NC Senate Bill Could Give Undocumented Students In-State Tuition

comm_collegeCHARLOTTE — Undocumented high school students in North Carolina could soon have more options for college.

“One of the biggest challenges for undocumented immigrants is that being undocumented, they are considered not residents of North Carolina,” said Hector Vaca with Action NC.

Vaca said if they are able to apply an in-state school, current law forces them to pay out-of-state costs. Students at UNC Charlotte pay a little more than $3,000 per semester for in-state tuition, out-of-state students pay almost $10,000.

“Which is out of reach for many of the undocumented families. Many of them don’t have the kind of resources other families may have,” said Vaca.

A bill recently introduced by Republican NC Sen. Fletcher Hartsell Jr. proposes giving undocumented immigrants in-state tuition.

“I see this as a really wonderful step,” said Vaca.

To qualify, a student must have attended a school in North Carolina for three consecutive years immediately before graduation and received their diploma, or have a North Carolina GED.

“In general I think its a bill worth exploring,” said newly appointed chairman of the Mecklenburg County GOP Curtis Watkins. “With any bill, when you put it there, it gives you an opportunity for debate.”

Watkins said he understands voters may be surprised a Republican proposed the bill, but it gives the party a chance to shine under a different immigration light.

“As Republicans we really do want everyone to see succeed in this country, and the fact that it was introduced by a Republican senator is indicative of the fact that we are looking for way to reach out and making sure we have a positive impact for all citizens of this country.”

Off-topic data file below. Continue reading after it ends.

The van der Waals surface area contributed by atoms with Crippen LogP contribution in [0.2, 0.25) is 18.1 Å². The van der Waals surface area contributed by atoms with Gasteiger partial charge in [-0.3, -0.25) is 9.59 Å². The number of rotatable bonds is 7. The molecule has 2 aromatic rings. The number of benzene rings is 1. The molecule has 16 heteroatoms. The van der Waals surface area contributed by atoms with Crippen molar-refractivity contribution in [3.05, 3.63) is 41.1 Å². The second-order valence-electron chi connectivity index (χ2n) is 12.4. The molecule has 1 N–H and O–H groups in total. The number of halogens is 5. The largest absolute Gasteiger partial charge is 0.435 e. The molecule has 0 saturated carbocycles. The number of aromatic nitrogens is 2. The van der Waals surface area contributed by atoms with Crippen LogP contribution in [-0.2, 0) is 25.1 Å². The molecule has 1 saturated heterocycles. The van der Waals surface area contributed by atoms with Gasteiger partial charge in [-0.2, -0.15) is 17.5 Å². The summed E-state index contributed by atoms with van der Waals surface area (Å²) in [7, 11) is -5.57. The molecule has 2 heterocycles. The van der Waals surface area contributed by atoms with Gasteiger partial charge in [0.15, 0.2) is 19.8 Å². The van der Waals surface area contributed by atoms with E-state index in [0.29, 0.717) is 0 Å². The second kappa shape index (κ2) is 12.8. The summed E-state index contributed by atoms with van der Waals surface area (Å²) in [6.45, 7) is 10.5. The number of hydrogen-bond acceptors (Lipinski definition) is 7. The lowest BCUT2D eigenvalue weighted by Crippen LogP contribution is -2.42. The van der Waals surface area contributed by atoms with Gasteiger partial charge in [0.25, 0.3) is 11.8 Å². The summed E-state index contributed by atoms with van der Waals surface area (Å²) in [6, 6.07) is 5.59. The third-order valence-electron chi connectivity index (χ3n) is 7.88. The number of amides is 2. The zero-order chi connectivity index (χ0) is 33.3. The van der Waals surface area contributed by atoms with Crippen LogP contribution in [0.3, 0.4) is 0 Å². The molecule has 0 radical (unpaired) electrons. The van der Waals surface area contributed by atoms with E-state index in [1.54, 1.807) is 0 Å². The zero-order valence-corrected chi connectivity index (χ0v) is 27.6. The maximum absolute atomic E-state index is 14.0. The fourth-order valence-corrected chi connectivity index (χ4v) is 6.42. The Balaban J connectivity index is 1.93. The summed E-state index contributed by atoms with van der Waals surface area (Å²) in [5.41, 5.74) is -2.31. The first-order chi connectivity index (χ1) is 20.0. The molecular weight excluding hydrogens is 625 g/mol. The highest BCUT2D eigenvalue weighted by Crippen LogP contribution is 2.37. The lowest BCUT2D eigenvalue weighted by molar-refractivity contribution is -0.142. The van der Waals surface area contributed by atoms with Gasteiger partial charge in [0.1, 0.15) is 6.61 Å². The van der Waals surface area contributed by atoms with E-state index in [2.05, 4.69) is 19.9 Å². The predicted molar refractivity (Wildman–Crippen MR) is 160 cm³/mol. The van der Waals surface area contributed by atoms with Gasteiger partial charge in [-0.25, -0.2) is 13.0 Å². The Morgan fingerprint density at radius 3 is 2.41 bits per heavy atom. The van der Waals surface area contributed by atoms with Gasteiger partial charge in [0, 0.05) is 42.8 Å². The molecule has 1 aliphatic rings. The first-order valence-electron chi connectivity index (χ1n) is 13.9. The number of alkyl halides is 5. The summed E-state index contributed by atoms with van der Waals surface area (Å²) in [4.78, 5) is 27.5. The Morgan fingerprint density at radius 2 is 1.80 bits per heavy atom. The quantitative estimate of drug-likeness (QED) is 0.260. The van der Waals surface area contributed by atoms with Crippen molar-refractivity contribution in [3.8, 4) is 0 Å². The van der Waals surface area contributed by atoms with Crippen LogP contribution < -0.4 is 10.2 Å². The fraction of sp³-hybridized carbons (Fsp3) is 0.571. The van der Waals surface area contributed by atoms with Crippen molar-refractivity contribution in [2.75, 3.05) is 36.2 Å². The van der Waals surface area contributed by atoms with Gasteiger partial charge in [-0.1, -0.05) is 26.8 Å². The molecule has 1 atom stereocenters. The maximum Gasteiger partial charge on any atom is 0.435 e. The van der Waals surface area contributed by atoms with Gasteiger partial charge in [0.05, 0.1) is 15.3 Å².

Vaca agrees, “To tell the truth, it’s actually, it’s kind of refreshing.”

– Vanessa Leon

Two TV Productions, Movie to Get $10 Million in Grants From NC

Film_grantsRALEIGH—Three productions will receive all the state funding from the film and entertainment grant.

They include Under the Dome, which will continue filming in Wilmington. A Lionsgate television project that will film in the western part of the state and the third is a project on Davidson’s campus.

The General Assembly only alloted the grant $10 million per fiscal year. Industry leaders as well as officials with the City of Wilmington opposed the grant in favor of the old tax incentive program that allowed up to $20 million in tax rebates per motion picture.

Fox’s Sleepy Hollow already stated it will not continue to film in the Port City. Last month, lawmakers from the coast introduced bills to the General Assembly that would raise the grant to $66 million.

Presidential Hopeful Ted Cruz Campaigns in SC

010EDCE8ROCK HILL, S.C. — Texas republican senator Ted Cruz was the first person to jump into the 2016 presidential campaign, and he is wasting no time asking for votes. Cruz traveled to South Carolina on Friday.

He asked voters at the town hall meeting to choose a true conservative as their next President of the United States.

“Democrats passed legislation to gut that fundamental protections of our religious liberty. I am sorry to tell you, out of 56 Democrats in the Senate last year, every single one voted to gut our religious liberty,” said Cruz.

Cruz is the first and so far the only person to officially declare his candidacy for the 2016 presidential campaign. In South Carolina, he was not shy about letting his supporters know where he stands on the IRS.

He told his supporters that he wants to reform the tax policy and abolish the IRS. Cruz condemned the potential nuclear deal with Iran. And he criticized his democratic colleagues.

“That they are unwilling to defend the first amendment. They are unwilling to defend the right of every Christian, every Jew, every American, to seek out and worship god and live according to the dictates of our faith,” said Cruz.

Many voters in the packed room agreed with Cruz.